Politico’s Jake Sherman and Seung Min Kim write about Mitt Romney’s “47%” comments in Wednesday’s Politico, referring to numbers in our recently-released August New Models House National Brand Survey. Our numbers showed that voters viewed Democrats as “for the middle class,” but Republicans had some advantages as well. Sherman and Kim write:
Republicans on Capitol Hill have spent all year saying that America shouldn’t be segmented by classes and a stronger overall economy would help everyone. That’s why Republicans have a 10-point advantage — 52 percent to 42 percent — when voters are asked whether they agree with Democrats, who say the election is about the middle class, or Republicans, who say the election is about “creating jobs and economic growth.” Republicans also hold a consistent advantage on who is more trusted on jobs and the economy and who has better ideas for the future.
Jim Kuhnhenn writes for Yahoo News on the response Romney is receiving regarding his “47%” comments in a video released to the public earlier this week. Obama-supporting PACs are using the comments in ads, while Republicans are trying to offset them; David Winston explains:
Republicans said Romney need to sharpen his argument and make clear that he was being inclusive by promoting policies that would help all Americans regardless of their circumstances.
“He’s got a tax policy that will drive economic growth and economic growth will help everybody,” said Republican pollster David Winston, who has worked closely with House Republican leaders. “That’s his challenge — to lay out that argument.”
Backlash over the video of Mitt Romney making comments about the “government-dependent” 47% of Americans continues, as the campaign tries to redirect the conversation to his advantage. Karen Tumulty turned to the WG’s David Winston for some insight:
“The challenge to the Romney campaign is how do you make the number one issue the number one issue,” said David Winston, a pollster who advises GOP congressional leaders. “Any day there are other things going on that do not allow them to make the number one issue the number one issue is not a good day for the campaign.”
Jack Torry writes in Monday’s Columbus Dispatch about one of the important voting groups for this year’s presidential election: undecided voters. He turns to the WG’s David Winston for further insight on this group:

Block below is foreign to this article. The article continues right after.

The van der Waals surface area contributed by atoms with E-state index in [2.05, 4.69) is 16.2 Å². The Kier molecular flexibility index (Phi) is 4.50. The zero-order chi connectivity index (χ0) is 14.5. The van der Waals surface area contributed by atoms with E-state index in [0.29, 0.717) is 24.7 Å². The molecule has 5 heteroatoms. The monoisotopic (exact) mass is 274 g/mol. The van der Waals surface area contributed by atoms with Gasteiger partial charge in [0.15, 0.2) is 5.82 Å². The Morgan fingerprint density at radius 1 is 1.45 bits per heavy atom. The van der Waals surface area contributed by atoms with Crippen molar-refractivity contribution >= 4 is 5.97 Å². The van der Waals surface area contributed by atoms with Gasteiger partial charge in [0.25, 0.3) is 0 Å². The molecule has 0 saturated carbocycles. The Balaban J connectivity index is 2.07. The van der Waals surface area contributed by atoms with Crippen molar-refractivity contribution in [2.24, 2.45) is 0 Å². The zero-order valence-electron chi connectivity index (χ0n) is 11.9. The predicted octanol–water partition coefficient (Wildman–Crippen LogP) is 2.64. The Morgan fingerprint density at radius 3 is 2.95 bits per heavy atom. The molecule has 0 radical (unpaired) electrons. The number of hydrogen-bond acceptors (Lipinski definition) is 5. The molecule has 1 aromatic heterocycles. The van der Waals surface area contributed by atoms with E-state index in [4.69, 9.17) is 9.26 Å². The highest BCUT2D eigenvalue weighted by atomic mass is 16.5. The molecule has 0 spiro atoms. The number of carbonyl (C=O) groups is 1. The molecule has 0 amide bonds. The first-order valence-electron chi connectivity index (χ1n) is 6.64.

Winston likes to use this analogy to describe the thinking of an independent voter. Imagine that a fire has broken out at your home. Outside the house, two people are arguing. “You started it,” one says, prompting the other to reply, “You made it worse,” when in fact the homeowner only wants to know one thing: How are you going to put the fire out?
Over the course of the next several weeks, there will be many national and state surveys released. In order to help people make sense of this data, we have compiled party identification and ideology results from exit polls in recent elections.
Exit polls are a unique set of numbers, as they are the only major dataset that is directly weighted to election results. That unique quality gives them the reputation of being the “official record” of what happened in an election.
When evaluating a poll, it’s important to take partisan breakdown into account. A survey that dramatically overstates the number of Republicans or Democrats likely to turn out may not give an accurate read on public opinion among the true electorate. For example, the margin between Democrats and Republicans was at its largest since 1984 during the 2008 election. That year, the number of Democrats was larger than the number of Republicans by 7 points — quite a change from 2004 when things were even. The partisan breakdown in Midterm election years is always different from presidential elections, but we include them in our national data here for historical reference.
Ideological makeup is also important. Often, the words “center-right” are used to describe the American electorate. This chart reflects that, as moderates have generally comprised the largest group, with conservatives significantly outnumbering liberals.
As a resource, we have compiled breakdowns by party identification and ideology for the period 1984-2008 at the national level and across the previous four general elections (1996-2008) for the 50 states and the District of Columbia. That information is available on our website, here. We hope this will provide the public with a metric for evaluating polls as they’re released between now and Nov. 6.
In Saturday’s New York Times, Jackie Calmes writes about Republican and Democrat opposition over the issue of health care, stating that while before the conventions the two parties seemed to be neck-in-neck, as shown in a recent WG poll:
Democrats fretted that Mr. Romney would win the retiree-heavy Florida and increase his support nationwide among older voters, who lean Republican anyway. David Winston, a Republican pollster, wrote a month ago of “a structural shift in the issue” that left the parties in “a dead heat” and Mr. Obama unable to mount an effective response.
Calmes writes that since then, voters have started to favor Obama’s approach to the issue.